Your heart is pounding. You don’t have time to catch your breath. Emails are piling in and the phone won’t stop ringing. Not to mention the weather is crap, you haven’t had a coffee yet, the buses are on strike, traffic is bad and you have a growing to-do-list. Outside of work you have other responsibilities to take care of including looking after your young family, planning your wedding, getting work done before holidays, taking care of ageing parents, dealing with a health crisis, mounting debt or maybe you are going through a bad patch in a relationship.
Any combination of these everyday life events on any given day results in a feeling of upset, being overwhelmed, overstretched, and a lack of time to get everything done. Add to that the fact that everywhere you look the literature tells us that stress is toxic, bad for you and results in poor health. Now it seems that you are not even allowed to feel stressed! But the bottom line is that you do feel stressed and you don’t know what to do about it. Already stretched for time, you need simple interventions that work.
So, what if you asked yourself a new set of questions about stress? Have you ever wondered if all stress is bad for you? Or is it possible that some stress could actually benefit you?
Psychologist Kelly McGonigal from Stanford University has a view. After years of research, she argues that not all stress is bad for you, harmful to your health or that it is best avoided. In fact, McGonigal suggests (and uses rigorous research to prove it) that there is an inextricable link between meaning and stress. In order words, you don’t stress about things that you don’t care about. As such, it’s impossible to create a meaningful life without encountering, experiencing and dealing with stress.
Take a moment to think about this.? It’s a big mindset shift!
Ask yourself, would you feel stressed at work, about your family, about a big life event or a troubled relationship if it wasn’t important to you? Would you worry about it if it didn’t carry meaning for you? The likely answer is no. So, why is this the case?
The reason you experience stress is because you care about the event, the person, the relationship or the circumstances. And while you typically cannot change the stressor, you can change how you deal with stress by changing your relationship with it.
So the next time you feel stressed, rather than trying to ignore it in the hope that it goes away, stop for a single minute. In that moment give yourself permission to follow these simple steps to help you cope with stress more proactively, to take charge of it and to feel a sense of control:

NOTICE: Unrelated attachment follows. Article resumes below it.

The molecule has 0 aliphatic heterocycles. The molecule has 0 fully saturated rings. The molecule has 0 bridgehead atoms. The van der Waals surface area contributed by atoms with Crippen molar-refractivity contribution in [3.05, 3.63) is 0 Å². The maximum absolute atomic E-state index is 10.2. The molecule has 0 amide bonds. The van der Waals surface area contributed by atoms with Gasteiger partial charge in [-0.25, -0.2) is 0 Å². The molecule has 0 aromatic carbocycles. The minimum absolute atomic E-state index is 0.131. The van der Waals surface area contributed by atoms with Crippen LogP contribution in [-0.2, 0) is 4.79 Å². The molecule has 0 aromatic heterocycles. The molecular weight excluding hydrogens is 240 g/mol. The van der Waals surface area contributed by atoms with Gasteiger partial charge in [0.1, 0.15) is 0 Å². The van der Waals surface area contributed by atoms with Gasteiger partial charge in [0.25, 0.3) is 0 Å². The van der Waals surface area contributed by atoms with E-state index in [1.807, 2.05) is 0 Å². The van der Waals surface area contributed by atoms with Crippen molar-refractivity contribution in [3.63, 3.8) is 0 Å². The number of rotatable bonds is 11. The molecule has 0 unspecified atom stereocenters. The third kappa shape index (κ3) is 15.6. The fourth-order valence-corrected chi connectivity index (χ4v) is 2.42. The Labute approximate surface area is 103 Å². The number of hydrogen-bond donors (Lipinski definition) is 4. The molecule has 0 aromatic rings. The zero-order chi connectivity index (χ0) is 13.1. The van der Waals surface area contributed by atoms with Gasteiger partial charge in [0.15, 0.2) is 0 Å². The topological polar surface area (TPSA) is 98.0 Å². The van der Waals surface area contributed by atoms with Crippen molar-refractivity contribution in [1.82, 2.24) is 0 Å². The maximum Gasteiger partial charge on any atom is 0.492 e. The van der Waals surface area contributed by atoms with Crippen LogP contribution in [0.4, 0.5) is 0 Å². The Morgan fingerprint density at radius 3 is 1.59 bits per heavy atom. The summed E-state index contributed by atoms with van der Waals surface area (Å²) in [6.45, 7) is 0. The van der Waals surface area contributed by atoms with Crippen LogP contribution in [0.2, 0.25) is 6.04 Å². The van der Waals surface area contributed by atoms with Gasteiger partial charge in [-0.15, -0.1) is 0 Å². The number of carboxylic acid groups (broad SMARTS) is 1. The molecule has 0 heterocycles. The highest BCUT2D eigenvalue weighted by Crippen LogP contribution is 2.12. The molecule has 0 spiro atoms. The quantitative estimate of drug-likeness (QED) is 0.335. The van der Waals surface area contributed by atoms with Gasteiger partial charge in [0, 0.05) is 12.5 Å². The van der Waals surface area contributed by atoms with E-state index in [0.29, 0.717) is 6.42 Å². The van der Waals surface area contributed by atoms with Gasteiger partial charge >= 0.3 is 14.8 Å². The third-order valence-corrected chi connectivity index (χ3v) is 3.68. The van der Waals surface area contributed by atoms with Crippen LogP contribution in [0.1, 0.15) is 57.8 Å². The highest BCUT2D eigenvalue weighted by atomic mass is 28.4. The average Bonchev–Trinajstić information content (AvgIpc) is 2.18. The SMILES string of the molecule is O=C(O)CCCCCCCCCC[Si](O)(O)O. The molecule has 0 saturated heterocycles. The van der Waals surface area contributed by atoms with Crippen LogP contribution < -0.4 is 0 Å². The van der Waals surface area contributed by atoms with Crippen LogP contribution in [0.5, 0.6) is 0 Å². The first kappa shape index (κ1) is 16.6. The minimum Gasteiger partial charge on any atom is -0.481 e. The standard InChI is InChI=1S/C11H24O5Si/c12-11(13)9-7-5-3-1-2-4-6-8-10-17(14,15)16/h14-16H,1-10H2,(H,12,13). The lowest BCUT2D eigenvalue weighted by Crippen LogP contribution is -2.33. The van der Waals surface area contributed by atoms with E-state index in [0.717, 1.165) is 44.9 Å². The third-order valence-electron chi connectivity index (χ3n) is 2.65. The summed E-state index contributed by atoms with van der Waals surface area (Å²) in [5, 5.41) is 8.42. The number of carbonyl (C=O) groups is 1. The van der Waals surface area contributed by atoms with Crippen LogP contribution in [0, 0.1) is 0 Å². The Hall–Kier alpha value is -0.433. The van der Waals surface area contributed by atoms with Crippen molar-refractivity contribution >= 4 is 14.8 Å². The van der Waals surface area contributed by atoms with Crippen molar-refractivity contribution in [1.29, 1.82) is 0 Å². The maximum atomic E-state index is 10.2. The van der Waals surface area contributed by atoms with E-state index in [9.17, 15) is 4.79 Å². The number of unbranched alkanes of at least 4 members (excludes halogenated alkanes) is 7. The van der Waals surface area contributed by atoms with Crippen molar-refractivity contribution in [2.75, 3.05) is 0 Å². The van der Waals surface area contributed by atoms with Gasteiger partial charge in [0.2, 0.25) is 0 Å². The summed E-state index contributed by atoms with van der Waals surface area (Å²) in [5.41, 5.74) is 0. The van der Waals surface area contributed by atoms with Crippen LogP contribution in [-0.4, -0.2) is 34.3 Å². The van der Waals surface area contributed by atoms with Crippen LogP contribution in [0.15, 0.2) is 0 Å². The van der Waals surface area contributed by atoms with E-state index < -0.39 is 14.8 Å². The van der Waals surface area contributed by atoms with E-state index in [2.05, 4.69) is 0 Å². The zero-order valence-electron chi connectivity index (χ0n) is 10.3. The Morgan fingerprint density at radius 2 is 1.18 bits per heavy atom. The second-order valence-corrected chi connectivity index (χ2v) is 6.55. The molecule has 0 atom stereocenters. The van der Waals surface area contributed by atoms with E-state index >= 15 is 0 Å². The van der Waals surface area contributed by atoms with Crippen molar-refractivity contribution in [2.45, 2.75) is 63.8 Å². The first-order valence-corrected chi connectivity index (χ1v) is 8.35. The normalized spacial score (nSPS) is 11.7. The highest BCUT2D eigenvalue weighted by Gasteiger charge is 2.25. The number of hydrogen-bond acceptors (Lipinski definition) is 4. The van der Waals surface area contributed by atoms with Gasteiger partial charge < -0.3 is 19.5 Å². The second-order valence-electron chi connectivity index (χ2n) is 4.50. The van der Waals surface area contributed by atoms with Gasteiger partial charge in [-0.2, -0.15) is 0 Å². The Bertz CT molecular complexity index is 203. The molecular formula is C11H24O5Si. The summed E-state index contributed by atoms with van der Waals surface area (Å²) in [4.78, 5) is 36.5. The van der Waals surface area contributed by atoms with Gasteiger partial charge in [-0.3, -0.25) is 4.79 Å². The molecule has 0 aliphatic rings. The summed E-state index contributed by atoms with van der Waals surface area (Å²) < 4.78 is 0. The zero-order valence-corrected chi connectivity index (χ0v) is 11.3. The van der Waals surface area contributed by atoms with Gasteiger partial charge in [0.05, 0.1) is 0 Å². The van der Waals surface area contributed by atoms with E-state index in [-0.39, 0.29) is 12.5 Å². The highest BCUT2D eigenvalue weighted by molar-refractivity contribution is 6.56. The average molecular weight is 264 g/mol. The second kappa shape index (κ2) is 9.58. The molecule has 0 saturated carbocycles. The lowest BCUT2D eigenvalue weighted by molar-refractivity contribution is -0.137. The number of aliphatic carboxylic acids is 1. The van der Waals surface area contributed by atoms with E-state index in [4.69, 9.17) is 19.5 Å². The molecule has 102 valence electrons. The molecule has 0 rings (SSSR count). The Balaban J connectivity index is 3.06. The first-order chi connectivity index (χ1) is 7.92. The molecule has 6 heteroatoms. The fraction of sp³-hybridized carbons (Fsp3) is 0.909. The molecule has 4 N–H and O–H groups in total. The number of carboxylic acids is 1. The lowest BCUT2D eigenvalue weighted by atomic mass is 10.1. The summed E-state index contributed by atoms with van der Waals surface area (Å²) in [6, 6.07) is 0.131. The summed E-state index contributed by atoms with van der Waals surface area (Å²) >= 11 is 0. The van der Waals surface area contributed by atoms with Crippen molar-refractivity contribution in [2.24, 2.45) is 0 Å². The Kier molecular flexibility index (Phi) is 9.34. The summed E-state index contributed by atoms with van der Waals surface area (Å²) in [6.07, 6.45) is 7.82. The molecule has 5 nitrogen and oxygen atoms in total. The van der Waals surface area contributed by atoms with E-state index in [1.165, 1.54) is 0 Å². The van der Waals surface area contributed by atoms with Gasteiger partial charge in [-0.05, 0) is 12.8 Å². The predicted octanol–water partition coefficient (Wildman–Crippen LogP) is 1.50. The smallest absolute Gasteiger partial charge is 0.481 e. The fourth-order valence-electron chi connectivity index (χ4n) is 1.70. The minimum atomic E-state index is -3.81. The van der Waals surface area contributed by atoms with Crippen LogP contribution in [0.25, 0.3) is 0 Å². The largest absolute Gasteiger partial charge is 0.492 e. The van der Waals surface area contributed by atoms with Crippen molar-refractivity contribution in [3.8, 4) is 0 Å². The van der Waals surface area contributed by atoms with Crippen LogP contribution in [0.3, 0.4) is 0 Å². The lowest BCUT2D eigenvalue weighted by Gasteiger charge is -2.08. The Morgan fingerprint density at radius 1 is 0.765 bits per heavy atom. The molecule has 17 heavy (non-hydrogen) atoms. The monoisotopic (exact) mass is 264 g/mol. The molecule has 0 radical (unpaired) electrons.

- Remind yourself that you cannot always control the stressors in your life.
- Acknowledge that the stressful event has happened and that it is real. Take the feelings that you have and think of them as your body giving you energy to deal with the stress.
- Before springing to action give yourself time to think. Go the bathroom, leave the building or go outside. Whatever works for you, just take some time to yourself.
- During this time consider all of the potential solutions, skills, resources, ways or ideas that you have for dealing with the situation.
- Seek information, help or advice from the right person/people. This is vital as not all stress is equal and some stressors are more serious than others, and requires professional support to cope.
- Use that advice to take proactive steps to overcome, remove, manage or change the stressor.
- Consider what you have learned and put plans in place to deal with it better in the future.
These seven steps amount to a mindset shift that has the power to positively impact your relationship with stress. By altering how you think you take control, make proactive choices and learn through experience. In fact, emerging research shows that feeling stressed occasionally followed by planned progressive action is actually good for your health. This is called eustress or ?good? stress. The end result is personal growth that builds courage and resilience.
So the next time you feel your heart pounding and your breath begin to quicken, think of it as your body preparing you to meet and overcome a challenge.
Adapt a flexible mindset by accepting that it is perfectly normal to feel stress, that the feelings are proof that this is meaningful to you and follow the seven steps outlined above.
By Sinead Brady